The E-cigarette: Navigating Uncharted Territory

By Lonnie Giamela Partner, Fisher & Phillips, LLP | June 15, 2014

Co-authored by John Mavros, Attorney, Fisher & Phillips, LLP

Employers in hospitality have the difficult task of balancing public perception and guest expectations with their many legal obligations. Developments in technology often complicate those responsibilities. Online bookings have created new ADA obligations. Social networking has blurred the lines between an employee's workplace conduct and private conduct. Now, the e-cigarette has become a focal point of the public discussion raising important questions for hospitality employers.

What's The Big Deal?

The electronic cigarette, or e-cigarette, is similar to a traditional tobacco cigarette, except that the e-cigarette employs electricity to vaporize a packaged cocktail of water, nicotine, and assorted chemicals. Unlike a traditional cigarette, the e-cigarette does not emit the signature odor of tobacco smoke. In fact, unless infused with an additional flavor, the vapor can be virtually odorless.

Critics view the device with skepticism. Given the novel nature of the device, very little is known about any long-term effects of vaping and whether there are any negative side-effects from second-hand vaping. An e-cigarette emits vapor that strongly resembles cigarette smoke from afar and the similarities can be confusing to bystanders. Another potential drawback is whether e-cigarettes may lead young people to try other tobacco products, including conventional cigarettes, which are known to cause disease and lead to premature death.

Proponents laud the device for its liberating qualities. When introduced a decade ago, the e-cigarette was championed as the ultimate compromise between smokers' and non-smokers' rights. They point to the health benefits of e-cigarette use, including helping people quit smoking. Although the replaceable cartridges have varying dosages of nicotine, e-cigarettes do not have the chemicals that traditional cigarettes contain, including tar. It also has enabled smokers to consume nicotine discretely in places they cannot smoke. As a benefit to employers, proponents point out that employees are able to "vape" at their desk, which means fewer breaks and ostensibly a greater degree of productivity and efficiency on the job.

Choose a Social Network!

The social network you are looking for is not available.


Hotel Newswire Headlines Feed  

S. Lakshmi Narasimhan
Paul van Meerendonk
Tara K. Gorman
Andrew Glincher
Yuriy Boykiv
Peter Goldmann
Bryan Green
Michelle Millar
William A. Brewer III
Robert O'Halloran
Coming up in May 2019...

Eco-Friendly Practices: Corporate Social Responsibility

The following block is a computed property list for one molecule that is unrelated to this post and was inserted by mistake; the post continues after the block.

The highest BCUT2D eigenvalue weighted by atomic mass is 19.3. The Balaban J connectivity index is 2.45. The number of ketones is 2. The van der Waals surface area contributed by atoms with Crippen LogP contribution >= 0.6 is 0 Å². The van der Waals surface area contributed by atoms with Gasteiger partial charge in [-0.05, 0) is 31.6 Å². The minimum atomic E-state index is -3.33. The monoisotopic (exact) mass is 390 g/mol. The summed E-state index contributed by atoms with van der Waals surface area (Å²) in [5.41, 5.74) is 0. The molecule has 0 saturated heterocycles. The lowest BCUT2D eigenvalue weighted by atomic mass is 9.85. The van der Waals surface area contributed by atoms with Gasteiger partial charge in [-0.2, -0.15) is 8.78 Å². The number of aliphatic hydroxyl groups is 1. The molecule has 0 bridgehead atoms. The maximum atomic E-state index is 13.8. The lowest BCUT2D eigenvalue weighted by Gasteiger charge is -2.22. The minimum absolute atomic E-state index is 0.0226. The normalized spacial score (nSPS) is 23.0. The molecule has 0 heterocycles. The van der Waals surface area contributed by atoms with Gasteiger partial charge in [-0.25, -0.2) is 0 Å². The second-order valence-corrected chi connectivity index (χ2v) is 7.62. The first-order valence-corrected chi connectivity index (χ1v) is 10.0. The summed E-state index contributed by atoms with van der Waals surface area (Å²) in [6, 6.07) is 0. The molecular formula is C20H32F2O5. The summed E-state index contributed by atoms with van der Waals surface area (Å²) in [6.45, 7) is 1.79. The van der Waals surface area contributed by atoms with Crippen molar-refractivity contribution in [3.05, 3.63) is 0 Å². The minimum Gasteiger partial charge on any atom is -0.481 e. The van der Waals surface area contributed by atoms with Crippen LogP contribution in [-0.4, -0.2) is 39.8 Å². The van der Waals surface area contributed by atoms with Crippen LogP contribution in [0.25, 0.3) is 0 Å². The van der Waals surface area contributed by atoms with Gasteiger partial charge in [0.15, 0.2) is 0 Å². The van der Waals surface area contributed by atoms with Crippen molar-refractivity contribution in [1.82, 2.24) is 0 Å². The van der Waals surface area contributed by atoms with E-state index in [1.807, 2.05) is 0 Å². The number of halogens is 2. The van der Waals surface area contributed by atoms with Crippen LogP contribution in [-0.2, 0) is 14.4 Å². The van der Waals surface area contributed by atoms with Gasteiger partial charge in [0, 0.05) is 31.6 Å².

The hotel industry has undertaken a long-term effort to build more responsible and socially conscious businesses. What began with small efforts to reduce waste - such as paperless checkouts and refillable soap dispensers - has evolved into an international movement toward implementing sustainable development practices. In addition to establishing themselves as good corporate citizens, adopting eco-friendly practices is sound business for hotels. According to a recent report from Deloitte, 95% of business travelers believe the hotel industry should be undertaking “green” initiatives, and Millennials are twice as likely to support brands with strong management of environmental and social issues. Given these conclusions, hotels are continuing to innovate in the areas of environmental sustainability. For example, one leading hotel chain has designed special elevators that collect kinetic energy from the moving lift and in the process, they have reduced their energy consumption by 50%  over conventional elevators. Also, they installed an advanced air conditioning system which employs a magnetic mechanical system that makes them more energy efficient. Other hotels are installing Intelligent Building Systems which monitor and control temperatures in rooms, common areas and swimming pools, as well as ventilation and cold water systems. Some hotels are installing Electric Vehicle charging stations, planting rooftop gardens, implementing stringent recycling programs, and insisting on the use of biodegradable materials. Another trend is the creation of Green Teams within a hotel's operation that are tasked to implement earth-friendly practices and manage budgets for green projects. Some hotels have even gone so far as to curtail or eliminate room service, believing that keeping the kitchen open 24/7 isn't terribly sustainable. The May issue of the Hotel Business Review will document what some hotels are doing to integrate sustainable practices into their operations and how they are benefiting from them.